President Obama today addressed cybersecurity for the second time in as many days in a speech at the Department of Homeland Security’s National Cybersecurity and Communications Integration Center (NCCIC). Early this morning, the White House announced a February 13 Summit on Cybersecurity and Consumer Protection and released further details on several initiatives to promote cybersecurity information sharing between the private sector and government. The President then convened a meeting with congressional leaders in which he discussed cybersecurity issues. Speaking about his cooperation with House Speaker John Boehner (R-OH) and Senate Majority Leader Mitch McConnell (R-KY), the President noted “I think we agreed that this is an area where we can work hard together, get some legislation done and make sure that we are much more effective in protecting the American people from these kinds of cyber attacks.” Today’s developments follow the President’s address to the Federal Trade Commission (FTC) yesterday, in which he announced a legislative proposal on national data breach reporting and emphasized the importance of student and consumer privacy. Together, these events provide a preview of initiatives that the President is expected to highlight during his State of the Union address on January 20. Continue Reading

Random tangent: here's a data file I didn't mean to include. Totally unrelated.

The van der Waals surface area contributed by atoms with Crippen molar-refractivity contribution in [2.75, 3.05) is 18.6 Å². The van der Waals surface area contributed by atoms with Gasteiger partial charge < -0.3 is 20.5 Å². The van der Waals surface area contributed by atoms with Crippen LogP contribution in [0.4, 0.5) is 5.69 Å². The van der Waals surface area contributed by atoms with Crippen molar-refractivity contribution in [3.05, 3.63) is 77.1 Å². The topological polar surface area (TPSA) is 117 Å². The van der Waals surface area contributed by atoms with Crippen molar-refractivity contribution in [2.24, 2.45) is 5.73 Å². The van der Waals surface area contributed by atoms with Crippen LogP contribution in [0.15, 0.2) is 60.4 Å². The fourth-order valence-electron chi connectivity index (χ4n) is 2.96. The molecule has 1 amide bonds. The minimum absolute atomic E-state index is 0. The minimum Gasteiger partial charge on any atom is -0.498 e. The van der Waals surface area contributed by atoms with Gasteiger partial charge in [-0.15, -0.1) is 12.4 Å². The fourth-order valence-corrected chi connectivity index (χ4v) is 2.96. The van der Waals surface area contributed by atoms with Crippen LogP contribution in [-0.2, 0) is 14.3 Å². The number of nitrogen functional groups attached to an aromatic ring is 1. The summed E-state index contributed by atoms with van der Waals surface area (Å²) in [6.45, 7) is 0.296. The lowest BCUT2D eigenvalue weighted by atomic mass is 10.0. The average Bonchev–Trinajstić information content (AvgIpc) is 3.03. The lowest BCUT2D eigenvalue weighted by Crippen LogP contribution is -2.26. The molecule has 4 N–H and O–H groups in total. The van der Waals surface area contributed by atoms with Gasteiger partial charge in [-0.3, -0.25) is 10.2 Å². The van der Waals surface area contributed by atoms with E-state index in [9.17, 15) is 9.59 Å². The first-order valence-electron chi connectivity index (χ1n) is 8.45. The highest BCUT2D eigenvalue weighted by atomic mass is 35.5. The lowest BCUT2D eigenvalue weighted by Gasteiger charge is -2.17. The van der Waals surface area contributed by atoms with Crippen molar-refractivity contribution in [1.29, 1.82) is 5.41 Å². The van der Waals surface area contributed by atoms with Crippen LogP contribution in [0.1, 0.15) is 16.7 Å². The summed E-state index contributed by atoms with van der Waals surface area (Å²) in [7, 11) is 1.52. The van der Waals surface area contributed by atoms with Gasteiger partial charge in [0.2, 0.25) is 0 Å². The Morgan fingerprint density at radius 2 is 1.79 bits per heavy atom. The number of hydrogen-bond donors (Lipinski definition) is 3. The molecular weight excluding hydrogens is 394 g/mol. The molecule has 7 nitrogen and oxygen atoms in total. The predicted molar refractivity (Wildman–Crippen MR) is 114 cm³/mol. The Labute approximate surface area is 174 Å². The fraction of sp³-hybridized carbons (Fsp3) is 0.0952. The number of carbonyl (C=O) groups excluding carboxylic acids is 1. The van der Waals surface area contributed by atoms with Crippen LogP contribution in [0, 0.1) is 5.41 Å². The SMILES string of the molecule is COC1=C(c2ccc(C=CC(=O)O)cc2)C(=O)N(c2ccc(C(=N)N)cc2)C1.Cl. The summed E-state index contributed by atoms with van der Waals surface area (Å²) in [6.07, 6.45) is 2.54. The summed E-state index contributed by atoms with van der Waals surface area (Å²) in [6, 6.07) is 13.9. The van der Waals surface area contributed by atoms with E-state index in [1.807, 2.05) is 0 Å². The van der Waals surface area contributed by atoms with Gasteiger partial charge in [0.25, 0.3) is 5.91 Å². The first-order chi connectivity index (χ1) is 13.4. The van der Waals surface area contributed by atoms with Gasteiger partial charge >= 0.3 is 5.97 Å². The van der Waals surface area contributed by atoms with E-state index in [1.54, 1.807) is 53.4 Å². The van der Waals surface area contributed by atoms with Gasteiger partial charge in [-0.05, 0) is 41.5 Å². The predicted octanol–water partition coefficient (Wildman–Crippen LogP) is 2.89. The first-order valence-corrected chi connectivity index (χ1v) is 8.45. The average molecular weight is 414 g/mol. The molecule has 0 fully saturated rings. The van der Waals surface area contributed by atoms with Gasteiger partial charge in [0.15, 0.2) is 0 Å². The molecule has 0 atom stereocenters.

Today, the President spoke at the Federal Trade Commission (FTC) on the importance of preventing identity theft and improving consumer and student privacy. Today’s speech has been billed as a first look at a broader White House policy initiative on cybersecurity, identity theft, and privacy that will continue this week and will be included in the President’s State of the Union address to Congress on January 20th. Tomorrow, the President will highlight the work of the Department of Homeland Security and the importance of public-private collaboration on cyber threats. In the coming weeks, the White House is expected to release more information on the following policy proposals and executive actions: Continue Reading